Nov. 17th - Oops, animals are gone. They wander far at night on the mesa tops. More cowboy wisdom needed - second-guess a burro. Glad to be born a camp-cook.

Forty eight hooves back in line - scree trail slides down a draw and tumbles into Santa Teresa canyon. Hop a creek and settle in to a wide sand flat. Tall palma ceniza, pools and streams, flycatchers swoop on waterbugs. River music and frogs. Rock art afternoon, and baths. Another cowboy trick, roast meat on forked branches over the coals. High canyon walls echo the night.

Nov. 18th - Slow and easy morning climb. Cave of the Arrows. Shamans eternally speak. Canyon wrens eternally sing. Soak up the sun and the spirit - so smooth, this special trip. Team breaks camp and we huff the burros out of camp. Well-traveled trail scribes the canyon side. A rugged tourist track brings thousands to view the art... they all leave changed.

Last camp, Santa Teresa ranch, gardens and fire-ring at the mesquite. Visitors share our lunch and share a hike to a high cave site. Chema starts goat stew, I settle camp. Group strides back beaming - great views, ah, cave too, and a highlight for Ernesto, 79 and strong as a mule. Can it get any better? Goat in mole sauce, coal-baked cake, songs around a campfire, and stars for ambiance. We sleep contented sleep.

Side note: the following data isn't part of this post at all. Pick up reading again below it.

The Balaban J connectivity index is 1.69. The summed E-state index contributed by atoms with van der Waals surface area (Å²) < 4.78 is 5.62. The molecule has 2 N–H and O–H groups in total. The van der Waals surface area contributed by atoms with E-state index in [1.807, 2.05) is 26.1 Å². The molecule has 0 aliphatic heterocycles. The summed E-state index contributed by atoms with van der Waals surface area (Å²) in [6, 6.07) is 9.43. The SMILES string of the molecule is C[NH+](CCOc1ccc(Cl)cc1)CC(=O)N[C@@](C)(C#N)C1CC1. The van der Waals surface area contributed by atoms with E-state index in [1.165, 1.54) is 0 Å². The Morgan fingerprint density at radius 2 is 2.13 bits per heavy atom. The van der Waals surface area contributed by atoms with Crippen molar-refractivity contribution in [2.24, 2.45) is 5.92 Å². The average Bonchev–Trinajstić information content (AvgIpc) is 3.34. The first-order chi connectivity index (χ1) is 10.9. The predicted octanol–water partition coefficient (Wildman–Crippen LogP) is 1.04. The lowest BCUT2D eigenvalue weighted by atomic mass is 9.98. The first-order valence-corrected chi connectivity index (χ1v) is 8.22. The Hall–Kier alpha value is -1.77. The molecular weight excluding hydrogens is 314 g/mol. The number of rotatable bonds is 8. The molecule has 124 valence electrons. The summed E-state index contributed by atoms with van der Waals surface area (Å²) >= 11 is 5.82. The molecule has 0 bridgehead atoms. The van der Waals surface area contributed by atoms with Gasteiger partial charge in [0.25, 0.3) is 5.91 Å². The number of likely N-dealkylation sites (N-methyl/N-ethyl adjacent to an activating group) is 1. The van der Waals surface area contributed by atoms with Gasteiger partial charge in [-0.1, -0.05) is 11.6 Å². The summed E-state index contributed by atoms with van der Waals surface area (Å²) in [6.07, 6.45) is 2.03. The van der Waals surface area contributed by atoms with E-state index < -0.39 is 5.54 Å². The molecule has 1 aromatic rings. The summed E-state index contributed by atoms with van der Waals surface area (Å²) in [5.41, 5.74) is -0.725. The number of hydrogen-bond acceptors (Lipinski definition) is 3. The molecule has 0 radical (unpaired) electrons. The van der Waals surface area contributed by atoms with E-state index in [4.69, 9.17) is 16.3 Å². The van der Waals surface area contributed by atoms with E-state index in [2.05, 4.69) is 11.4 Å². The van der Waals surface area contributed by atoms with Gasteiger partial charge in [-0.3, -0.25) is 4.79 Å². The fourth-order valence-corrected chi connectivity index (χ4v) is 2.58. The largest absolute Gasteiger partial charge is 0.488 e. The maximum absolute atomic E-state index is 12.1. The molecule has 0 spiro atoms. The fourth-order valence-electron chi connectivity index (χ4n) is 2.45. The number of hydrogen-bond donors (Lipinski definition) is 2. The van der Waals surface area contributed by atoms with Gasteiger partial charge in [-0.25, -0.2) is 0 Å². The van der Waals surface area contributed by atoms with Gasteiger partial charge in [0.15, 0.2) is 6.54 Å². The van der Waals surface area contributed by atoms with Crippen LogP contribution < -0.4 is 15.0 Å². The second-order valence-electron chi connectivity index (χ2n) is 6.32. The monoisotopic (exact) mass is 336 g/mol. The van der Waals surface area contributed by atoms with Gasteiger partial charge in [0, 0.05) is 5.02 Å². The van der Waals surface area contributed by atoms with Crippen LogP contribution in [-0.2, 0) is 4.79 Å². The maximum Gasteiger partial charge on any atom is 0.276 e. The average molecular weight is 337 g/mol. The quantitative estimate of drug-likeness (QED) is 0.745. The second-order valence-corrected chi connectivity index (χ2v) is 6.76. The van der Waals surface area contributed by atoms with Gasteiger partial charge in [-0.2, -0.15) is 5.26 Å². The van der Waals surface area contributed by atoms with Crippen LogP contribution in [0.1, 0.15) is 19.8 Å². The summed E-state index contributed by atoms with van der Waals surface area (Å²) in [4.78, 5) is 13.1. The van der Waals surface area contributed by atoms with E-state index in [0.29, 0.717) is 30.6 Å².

Nov. 19th - Garden bird-song - morning glow - mmm, don't want to leave. We take our time and decide to head up on foot to the brinco - let the cowboys leisurely wrangle. Up the scramble, first ancon, burro "ants" below, still packing. Beautiful day, perfect for hike, we wind and wind, and sing and sing, up and out. Cowboys and bells reach us at the mesa top.
We saunter saddling back to the truck. Diana runs out to meet, friends so sweet, coffee and tea are offered around - pesos pass hands. Much more than that, strong handshakes and hugs... bonding friendships. We laugh - this trip - once in a lifetime ? - in fact we've just begun.